A researcher looking into the feeding of horses by members of the public hopes to raise awareness of the issue, and help prevent future equine illnesses or fatalities.
Amelia Cameron has launched an online questionnaire, aiming to find out more about the issue, having become aware of a number of incidents this year.
The research masters student at the University of Bristol, who is preparing to start a PhD in equine welfare at the University of Nottingham, wants to find out in which situations horses are at most risk of becoming ill as a result of being fed by members of the public.
She told H&H that as part of her thesis into grazing restriction, she heard from people whose ponies’ grazing muzzles had been removed, or cut off.
“Then I saw a number of H&H articles, and social media posts, about horses’ being fed without the owners’ permission, and getting ill,” Amelia said.
“During and after lockdown, there seemed to be so many more reports of horses’ becoming really ill; I guess with people using footpaths more, and it seemed to be becoming more of an issue.”
The questionnaire, which went live on 13 August, asks respondents’ locations and their experiences. It covers issues such as signs, whether they have been put up in response to incidents or not, whether they have had any effect, and the behaviour of anyone confronted while feeding other people’s horses.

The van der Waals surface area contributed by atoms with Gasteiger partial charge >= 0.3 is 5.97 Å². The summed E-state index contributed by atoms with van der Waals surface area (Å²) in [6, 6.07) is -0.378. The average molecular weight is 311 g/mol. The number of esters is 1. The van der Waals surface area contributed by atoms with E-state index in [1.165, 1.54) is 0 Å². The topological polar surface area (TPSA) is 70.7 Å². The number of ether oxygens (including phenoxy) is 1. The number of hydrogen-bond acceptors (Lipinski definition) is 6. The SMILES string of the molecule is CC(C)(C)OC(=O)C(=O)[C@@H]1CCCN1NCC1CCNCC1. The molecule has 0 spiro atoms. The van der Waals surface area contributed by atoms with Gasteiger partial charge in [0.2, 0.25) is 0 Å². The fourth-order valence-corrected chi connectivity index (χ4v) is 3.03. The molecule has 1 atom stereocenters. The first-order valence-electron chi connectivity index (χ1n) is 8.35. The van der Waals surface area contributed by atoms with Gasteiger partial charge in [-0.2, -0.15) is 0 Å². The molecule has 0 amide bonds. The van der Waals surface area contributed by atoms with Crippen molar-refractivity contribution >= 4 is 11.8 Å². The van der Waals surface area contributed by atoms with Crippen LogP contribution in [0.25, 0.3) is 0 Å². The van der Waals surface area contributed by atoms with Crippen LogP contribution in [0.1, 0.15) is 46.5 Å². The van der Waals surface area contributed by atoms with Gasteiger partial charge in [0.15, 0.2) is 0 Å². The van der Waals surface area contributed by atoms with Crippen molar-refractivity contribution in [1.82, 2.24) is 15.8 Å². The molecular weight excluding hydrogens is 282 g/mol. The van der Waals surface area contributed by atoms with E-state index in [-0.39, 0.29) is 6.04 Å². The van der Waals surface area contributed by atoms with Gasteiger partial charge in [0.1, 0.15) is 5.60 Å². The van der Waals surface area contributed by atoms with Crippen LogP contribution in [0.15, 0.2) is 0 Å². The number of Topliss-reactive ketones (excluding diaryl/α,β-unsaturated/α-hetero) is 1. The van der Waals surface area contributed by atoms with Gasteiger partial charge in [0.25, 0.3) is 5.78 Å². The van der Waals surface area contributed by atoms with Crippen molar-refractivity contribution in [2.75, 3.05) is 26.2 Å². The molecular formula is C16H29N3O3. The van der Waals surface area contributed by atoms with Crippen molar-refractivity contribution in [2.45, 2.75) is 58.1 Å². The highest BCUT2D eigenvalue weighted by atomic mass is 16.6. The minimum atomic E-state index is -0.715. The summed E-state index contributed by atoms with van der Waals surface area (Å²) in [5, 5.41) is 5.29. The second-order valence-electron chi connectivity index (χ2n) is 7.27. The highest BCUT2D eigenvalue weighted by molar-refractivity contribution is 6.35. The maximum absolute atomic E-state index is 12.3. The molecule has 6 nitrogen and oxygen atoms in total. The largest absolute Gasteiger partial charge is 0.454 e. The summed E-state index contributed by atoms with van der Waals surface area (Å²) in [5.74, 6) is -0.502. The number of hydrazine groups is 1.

Amelia said her aim is to publish the research in a scientific journal.
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“The more respondents my questionnaire gets, the higher the chances are that I will be able to produce high-quality research that can be used towards raising awareness and preventing future cases of horses becoming unwell or dying due to being fed inappropriately by members of the public,” she said.
Amelia added that she is also asking people’s opinions on whether the Countryside Code should be updated to specifically state that no animals should be fed without owners’ permission.
“That’s something I think should be included,” she said. “It would be good to spread awareness to as many people as possible.
“Hopefully we can prevent horses from suffering unnecessarily.”
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